Apollo 11’s Rocket Engines Found on the Bottom of the Ocean

by Nancy Atkinson on March 28, 2012

Apollo 11 Launch

Apollo 11 Launch

Amazon.com founder Jeff Bezos has located the Apollo 11 F-1 rocket engines and plans to recover them. “I’m excited to report that, using state-of-the-art deep sea sonar, the team has found the Apollo 11 engines lying 14,000 feet below the surface, and we’re making plans to attempt to raise one or more of them from the ocean floor,” Bezos wrote on the Bezos Expeditions website. “We don’t know yet what condition these engines might be in – they hit the ocean at high velocity and have been in salt water for more than 40 years. On the other hand, they’re made of tough stuff, so we’ll see.”

Bezos said that about a year ago he was thinking of the 1969 Apollo 11 mission and wondered if the F-1 engines that started the seminal mission to the Moon could be located.

The Saturn V used five F-1 engines in the first stage. The F-1 is still the most powerful single-chamber liquid-fueled rocket engine ever developed, producing one and a half million pounds of thrust, burning 6,000 pounds of rocket grade kerosene and liquid oxygen every second. On July 16, 1969, Apollo 11 was launched and the five F-1s burned for just a few minutes, and then plunged back to Earth into the Atlantic Ocean.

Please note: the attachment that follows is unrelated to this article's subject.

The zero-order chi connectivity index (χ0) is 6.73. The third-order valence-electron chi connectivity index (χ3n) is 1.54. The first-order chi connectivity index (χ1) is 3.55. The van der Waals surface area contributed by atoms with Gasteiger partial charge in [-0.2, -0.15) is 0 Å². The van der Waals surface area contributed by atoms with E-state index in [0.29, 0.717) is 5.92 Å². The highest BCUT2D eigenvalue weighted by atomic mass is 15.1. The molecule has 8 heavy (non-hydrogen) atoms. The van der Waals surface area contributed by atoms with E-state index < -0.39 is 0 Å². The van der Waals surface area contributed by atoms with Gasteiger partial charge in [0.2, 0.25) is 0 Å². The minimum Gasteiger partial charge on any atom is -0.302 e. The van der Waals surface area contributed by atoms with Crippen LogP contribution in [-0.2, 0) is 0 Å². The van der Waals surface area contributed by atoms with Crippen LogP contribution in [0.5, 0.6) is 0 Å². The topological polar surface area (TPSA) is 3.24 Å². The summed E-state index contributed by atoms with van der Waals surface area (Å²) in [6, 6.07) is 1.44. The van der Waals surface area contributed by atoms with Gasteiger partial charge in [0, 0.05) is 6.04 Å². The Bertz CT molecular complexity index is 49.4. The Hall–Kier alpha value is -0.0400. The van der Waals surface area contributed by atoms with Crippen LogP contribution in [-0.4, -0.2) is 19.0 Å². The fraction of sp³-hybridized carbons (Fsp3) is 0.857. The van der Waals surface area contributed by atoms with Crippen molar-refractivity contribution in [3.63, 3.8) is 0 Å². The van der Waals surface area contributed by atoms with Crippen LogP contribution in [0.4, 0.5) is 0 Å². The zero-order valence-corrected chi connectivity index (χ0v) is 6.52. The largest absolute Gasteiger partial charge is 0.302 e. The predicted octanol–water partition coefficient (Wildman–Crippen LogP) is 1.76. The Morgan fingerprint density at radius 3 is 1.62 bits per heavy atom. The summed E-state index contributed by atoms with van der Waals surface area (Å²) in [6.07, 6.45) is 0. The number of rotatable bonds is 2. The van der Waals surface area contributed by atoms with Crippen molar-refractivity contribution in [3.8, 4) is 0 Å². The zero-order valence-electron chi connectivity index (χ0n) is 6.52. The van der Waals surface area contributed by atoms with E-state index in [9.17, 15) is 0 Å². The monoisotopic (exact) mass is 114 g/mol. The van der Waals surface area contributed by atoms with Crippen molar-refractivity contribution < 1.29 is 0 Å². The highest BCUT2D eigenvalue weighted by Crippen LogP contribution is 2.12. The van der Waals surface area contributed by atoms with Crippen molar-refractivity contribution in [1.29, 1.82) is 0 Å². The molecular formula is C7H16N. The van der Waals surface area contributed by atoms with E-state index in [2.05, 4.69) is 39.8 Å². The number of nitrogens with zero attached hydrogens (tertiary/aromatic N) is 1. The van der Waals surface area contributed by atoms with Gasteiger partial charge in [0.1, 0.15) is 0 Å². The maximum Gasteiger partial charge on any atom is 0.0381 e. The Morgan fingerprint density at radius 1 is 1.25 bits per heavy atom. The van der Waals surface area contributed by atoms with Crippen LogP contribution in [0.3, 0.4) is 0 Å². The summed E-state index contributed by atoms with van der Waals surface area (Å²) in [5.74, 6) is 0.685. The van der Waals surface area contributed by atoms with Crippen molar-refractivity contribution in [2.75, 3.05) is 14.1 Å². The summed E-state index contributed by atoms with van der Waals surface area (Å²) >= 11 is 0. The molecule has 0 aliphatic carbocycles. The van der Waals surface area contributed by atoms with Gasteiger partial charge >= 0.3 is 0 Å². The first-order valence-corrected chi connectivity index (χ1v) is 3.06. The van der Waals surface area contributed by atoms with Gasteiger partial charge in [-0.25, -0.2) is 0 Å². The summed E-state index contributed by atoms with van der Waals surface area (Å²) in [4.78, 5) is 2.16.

Even though the engines remain the property of NASA, Bezos hopes that the space agency would allow the recovered engines to be displayed at the Smithsonian or another museum.

“If we’re able to raise more than one engine, I’ve asked NASA if they would consider making it available to the excellent Museum of Flight here in Seattle,” he said. “NASA is one of the few institutions I know that can inspire five-year-olds. It sure inspired me, and with this endeavor, maybe we can inspire a few more youth to invent and explore.”

Bezos pointed out that no public funding will be used to attempt to raise and recover the engines, as it’s being undertaken by him privately.

Bezos said he’ll keep everyone posted on the progress of the recovery of these engines.


Nancy Atkinson is Universe Today's Senior Editor. She also works with Astronomy Cast, and is a NASA/JPL Solar System Ambassador.

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